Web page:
Featured Research

from universities, journals, and other organizations

Largest Dinosaur Bones In Australia Discovered

Date:
May 6, 2007
Source:
Queensland Museum
Summary:
The largest bones of any dinosaur known in Australia went on display at the Queensland Museum for the first time ever.

Titanosaur
Credit: Image courtesy of Queensland Museum

The largest bones of any dinosaur known in Australia went on display at the Queensland Museum for the first time ever.

Arts Minister Rod Welford said the internationally-significant fossils were the first dinosaur discovery in south-west Queensland and further excavations could uncover more. "These two newly discovered dinosaur giants, nicknamed Cooper and George, were discovered near the town of Eromanga, 320km west of Charleville in November 2005 and April last year," Mr Welford said. "They are titanosaurs, which are plant-eating dinosaurs with extremely long necks and tails, massive bodies and elephant-like legs."

Titanosaurs are the largest land-dwelling animals ever identified and their fossils have been found in rocks of similar ages and geographic regions around the world that once made up Gondwana, including South America and North Africa.

Cooper and George are thought to be of a new species of the titanosaur group that lived more than 95 million years ago. Curator of Geosciences at the Queensland Museum, Scott Hocknull, said Cooper and George were at least 6-7m longer than another well-known Queensland sauropod, Elliot, previously the largest bone of any dinosaur found in Australia. "Cooper's right humerus weighs 100kg and is a rare complete bone measuring 1.5m in length," Mr Hocknull said.

The new fossil-rich sites are part of the Winton Formation, a large sequence of rocks from the age of the dinosaurs, which spans Queensland's interior. At least seven sites have been identified from hundreds of bone fragments since the first fossil was uncovered in 2004. Many more sites on the property near Eromanga are still to be excavated.

Queensland Museum in conjunction with the Cooper/Eromanga Basin Natural History Society, which is sponsored by Santos, will conduct further excavations at the site in mid to late May. The new dinosaur bones are on display now at the Queensland Museum exhibition Museum Zoo in Australia.


Story Source:

The above story is based on materials provided by Queensland Museum. Note: Materials may be edited for content and length.


Cite This Page:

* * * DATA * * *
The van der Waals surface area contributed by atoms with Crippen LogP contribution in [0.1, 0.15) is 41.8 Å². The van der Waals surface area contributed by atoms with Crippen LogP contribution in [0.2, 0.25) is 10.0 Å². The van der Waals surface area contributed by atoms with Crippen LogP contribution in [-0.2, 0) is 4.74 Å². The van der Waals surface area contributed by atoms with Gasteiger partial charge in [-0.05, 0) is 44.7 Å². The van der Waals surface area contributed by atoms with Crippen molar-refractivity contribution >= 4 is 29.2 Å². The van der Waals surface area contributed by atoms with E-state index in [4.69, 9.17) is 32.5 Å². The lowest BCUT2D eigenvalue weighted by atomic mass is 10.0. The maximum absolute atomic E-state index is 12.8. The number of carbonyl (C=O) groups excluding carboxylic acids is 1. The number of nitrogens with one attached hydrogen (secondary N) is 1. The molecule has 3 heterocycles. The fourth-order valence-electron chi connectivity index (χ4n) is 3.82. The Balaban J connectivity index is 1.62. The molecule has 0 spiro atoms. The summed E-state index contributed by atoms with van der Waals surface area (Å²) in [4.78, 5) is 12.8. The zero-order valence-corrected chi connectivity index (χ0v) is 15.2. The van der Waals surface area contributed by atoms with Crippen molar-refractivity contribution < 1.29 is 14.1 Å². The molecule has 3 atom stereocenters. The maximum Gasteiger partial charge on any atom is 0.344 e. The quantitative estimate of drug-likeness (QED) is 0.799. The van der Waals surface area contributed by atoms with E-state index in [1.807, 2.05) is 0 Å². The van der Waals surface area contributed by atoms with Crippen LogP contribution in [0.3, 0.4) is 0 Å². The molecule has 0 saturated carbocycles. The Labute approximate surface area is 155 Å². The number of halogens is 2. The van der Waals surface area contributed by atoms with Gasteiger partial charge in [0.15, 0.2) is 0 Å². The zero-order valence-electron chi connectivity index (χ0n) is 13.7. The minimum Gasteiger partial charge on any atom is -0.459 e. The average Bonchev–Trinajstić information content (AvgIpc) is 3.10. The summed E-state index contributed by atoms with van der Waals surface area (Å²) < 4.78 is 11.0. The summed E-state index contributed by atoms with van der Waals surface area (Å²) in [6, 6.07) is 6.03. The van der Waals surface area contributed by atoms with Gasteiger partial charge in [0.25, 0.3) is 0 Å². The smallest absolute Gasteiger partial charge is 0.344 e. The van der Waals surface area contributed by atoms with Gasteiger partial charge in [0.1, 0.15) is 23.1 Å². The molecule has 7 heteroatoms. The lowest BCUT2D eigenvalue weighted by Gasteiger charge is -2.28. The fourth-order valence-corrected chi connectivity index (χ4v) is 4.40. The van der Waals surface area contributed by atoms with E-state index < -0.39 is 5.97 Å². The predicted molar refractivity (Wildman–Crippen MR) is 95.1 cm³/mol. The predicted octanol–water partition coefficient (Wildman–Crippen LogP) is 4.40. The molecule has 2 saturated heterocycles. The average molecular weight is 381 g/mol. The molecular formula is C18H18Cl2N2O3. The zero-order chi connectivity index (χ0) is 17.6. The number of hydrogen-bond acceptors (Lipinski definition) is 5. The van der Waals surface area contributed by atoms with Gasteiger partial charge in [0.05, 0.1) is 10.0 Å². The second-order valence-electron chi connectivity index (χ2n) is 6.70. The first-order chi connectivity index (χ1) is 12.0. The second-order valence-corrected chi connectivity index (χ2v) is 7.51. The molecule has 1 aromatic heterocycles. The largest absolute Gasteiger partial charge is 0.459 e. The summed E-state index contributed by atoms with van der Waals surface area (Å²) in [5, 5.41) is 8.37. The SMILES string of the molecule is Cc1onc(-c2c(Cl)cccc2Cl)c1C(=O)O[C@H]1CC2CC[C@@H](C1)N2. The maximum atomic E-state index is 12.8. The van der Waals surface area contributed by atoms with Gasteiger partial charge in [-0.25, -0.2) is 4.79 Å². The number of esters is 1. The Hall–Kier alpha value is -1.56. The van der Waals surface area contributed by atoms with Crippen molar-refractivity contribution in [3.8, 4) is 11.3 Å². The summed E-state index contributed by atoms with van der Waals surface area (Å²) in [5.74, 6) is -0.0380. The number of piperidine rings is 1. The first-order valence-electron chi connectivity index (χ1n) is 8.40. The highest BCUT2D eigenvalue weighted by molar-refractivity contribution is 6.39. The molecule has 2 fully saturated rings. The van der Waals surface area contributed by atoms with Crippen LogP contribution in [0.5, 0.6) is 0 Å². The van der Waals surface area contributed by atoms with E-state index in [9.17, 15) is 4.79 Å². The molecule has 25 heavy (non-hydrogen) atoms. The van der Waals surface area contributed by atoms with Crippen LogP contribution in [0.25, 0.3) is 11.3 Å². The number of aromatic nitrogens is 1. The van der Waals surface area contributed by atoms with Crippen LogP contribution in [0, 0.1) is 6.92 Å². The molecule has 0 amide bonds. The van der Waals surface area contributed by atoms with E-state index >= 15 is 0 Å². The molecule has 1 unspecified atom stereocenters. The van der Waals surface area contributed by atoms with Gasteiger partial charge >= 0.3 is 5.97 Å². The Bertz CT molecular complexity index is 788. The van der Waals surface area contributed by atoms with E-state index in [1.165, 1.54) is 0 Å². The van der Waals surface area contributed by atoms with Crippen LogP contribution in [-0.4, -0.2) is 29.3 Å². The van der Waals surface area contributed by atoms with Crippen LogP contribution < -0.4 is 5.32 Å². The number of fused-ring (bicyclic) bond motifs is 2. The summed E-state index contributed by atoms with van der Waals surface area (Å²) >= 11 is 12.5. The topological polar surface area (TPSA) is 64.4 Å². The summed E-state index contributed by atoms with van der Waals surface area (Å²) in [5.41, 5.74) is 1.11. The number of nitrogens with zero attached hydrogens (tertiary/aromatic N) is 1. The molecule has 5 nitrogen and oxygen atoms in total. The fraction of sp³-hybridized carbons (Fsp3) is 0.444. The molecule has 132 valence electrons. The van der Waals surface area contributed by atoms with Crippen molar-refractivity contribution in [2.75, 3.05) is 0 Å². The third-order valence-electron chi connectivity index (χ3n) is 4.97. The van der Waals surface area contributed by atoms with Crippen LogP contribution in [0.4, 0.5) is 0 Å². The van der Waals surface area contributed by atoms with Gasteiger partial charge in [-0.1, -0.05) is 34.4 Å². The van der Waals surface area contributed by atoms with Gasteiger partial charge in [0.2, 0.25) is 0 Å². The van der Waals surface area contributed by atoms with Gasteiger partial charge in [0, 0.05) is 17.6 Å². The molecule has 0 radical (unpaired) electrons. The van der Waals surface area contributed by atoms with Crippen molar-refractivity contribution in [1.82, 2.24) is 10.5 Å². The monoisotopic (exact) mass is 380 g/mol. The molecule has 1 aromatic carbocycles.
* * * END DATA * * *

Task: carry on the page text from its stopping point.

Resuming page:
Queensland Museum. "Largest Dinosaur Bones In Australia Discovered." ScienceDaily. ScienceDaily, 6 May 2007. <www.sciencedaily.com/releases/2007/05/070504144610.htm>.
Queensland Museum. (2007, May 6). Largest Dinosaur Bones In Australia Discovered. ScienceDaily. Retrieved October 21, 2014 from www.sciencedaily.com/releases/2007/05/070504144610.htm
Queensland Museum. "Largest Dinosaur Bones In Australia Discovered." ScienceDaily. www.sciencedaily.com/releases/2007/05/070504144610.htm (accessed October 21, 2014).

Share This



More Fossils & Ruins News

Tuesday, October 21, 2014

Featured Research

from universities, journals, and other organizations


Featured Videos

from AP, Reuters, AFP, and other news services

Fish Fossil Shows First-Ever Sex Was Done Side By Side

Fish Fossil Shows First-Ever Sex Was Done Side By Side

Newsy (Oct. 19, 2014) A 380-million-year-old fish may be the first creature to have copulative sex - and it was side by side with arms linked, like square dancers. Video provided by Newsy
Powered by NewsLook.com
As Sweden Hunts For Sub, "Cold War" Comparisons Flourish

As Sweden Hunts For Sub, "Cold War" Comparisons Flourish

Newsy (Oct. 19, 2014) With Sweden on the look-out for a suspected Russian sub, a lot of people are talking about the Cold War, but is it an apt comparison? Video provided by Newsy
Powered by NewsLook.com
So, Kangaroos Didn't Always Hop

So, Kangaroos Didn't Always Hop

Newsy (Oct. 16, 2014) Researchers believe an extinct kangaroo species weighed 500 pounds or more and couldn't hop. Video provided by Newsy
Powered by NewsLook.com
1000-Year-Old Viking Treasure Hoard Found in Scotland

1000-Year-Old Viking Treasure Hoard Found in Scotland

Reuters - Light News Video Online (Oct. 14, 2014) A hoard of Viking artifacts dating back over 1,000 years is discovered by a treasure hunter with a metal detector in Scotland. Elly Park reports. Video provided by Reuters
Powered by NewsLook.com

Search ScienceDaily

Number of stories in archives: 140,361

Find with keyword(s):
Enter a keyword or phrase to search ScienceDaily for related topics and research stories.

Save/Print:
Share:

Breaking News:

Strange & Offbeat Stories


Plants & Animals

Earth & Climate

Fossils & Ruins

In Other News

... from NewsDaily.com

Science News

Health News

Environment News

Technology News



Save/Print:
Share:

Free Subscriptions


Get the latest science news with ScienceDaily's free email newsletters, updated daily and weekly. Or view hourly updated newsfeeds in your RSS reader:

Get Social & Mobile


Keep up to date with the latest news from ScienceDaily via social networks and mobile apps:

Have Feedback?


Tell us what you think of ScienceDaily -- we welcome both positive and negative comments. Have any problems using the site? Questions?
Mobile: iPhone Android Web
Follow: Facebook Twitter Google+
Subscribe: RSS Feeds Email Newsletters
Latest Headlines Health & Medicine Mind & Brain Space & Time Matter & Energy Computers & Math Plants & Animals Earth & Climate Fossils & Ruins